In meetings with Prime Minister Singh, the Obama administration will continue to push for a bilateral investment treaty, or BIT, which it sees as a central mechanism for strengthening trade relations between the two democracies and as an essential building block to a much more robust trade partnership. This treaty, which has languished since 2006, aims to protect and promote investments by setting out a consistent set of rules for companies in both countries. Policymakers from both countries have engaged in conversations discussing the details of the treaty in anticipation of Prime Minister Singh’s visit, and Indian officials have recently indicated that they may be willing to sign the treaty if Indian courts are given jurisdiction over cases that arise. The Obama administration will also continue to make its case that the Indian government should address U.S. companies’ concerns related to local content rules, foreign direct investment restrictions, and intellectual property, among other issues.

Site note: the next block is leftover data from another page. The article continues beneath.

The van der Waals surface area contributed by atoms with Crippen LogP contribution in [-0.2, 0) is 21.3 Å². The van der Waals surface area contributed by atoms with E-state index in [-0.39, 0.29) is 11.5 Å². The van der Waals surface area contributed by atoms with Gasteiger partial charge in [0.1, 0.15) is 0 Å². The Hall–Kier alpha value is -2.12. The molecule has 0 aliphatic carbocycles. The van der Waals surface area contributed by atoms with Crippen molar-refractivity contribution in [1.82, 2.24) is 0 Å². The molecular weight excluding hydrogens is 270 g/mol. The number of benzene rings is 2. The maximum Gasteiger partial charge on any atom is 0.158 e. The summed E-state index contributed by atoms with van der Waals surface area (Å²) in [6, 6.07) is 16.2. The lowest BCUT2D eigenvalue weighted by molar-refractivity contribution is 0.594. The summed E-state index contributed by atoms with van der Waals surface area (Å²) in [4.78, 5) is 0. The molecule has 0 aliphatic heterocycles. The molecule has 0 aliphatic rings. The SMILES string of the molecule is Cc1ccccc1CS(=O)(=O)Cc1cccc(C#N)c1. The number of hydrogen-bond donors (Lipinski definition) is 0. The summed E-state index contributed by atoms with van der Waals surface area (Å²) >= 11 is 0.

Policymakers in India and the United States have placed a high priority on improving defense cooperation as a central component of a more robust partnership. As part of the U.S. rebalance to the Asia-Pacific, the United States sees India as a key partner in South Asia’s stability and in advancing common security goals related to combating terrorism, piracy, and nuclear proliferation; supporting Afghanistan’s stability; and in providing a counterweight to China. Therefore, the United States has committed to supporting India’s efforts to modernize its military and in fast tracking defense acquisitions for India.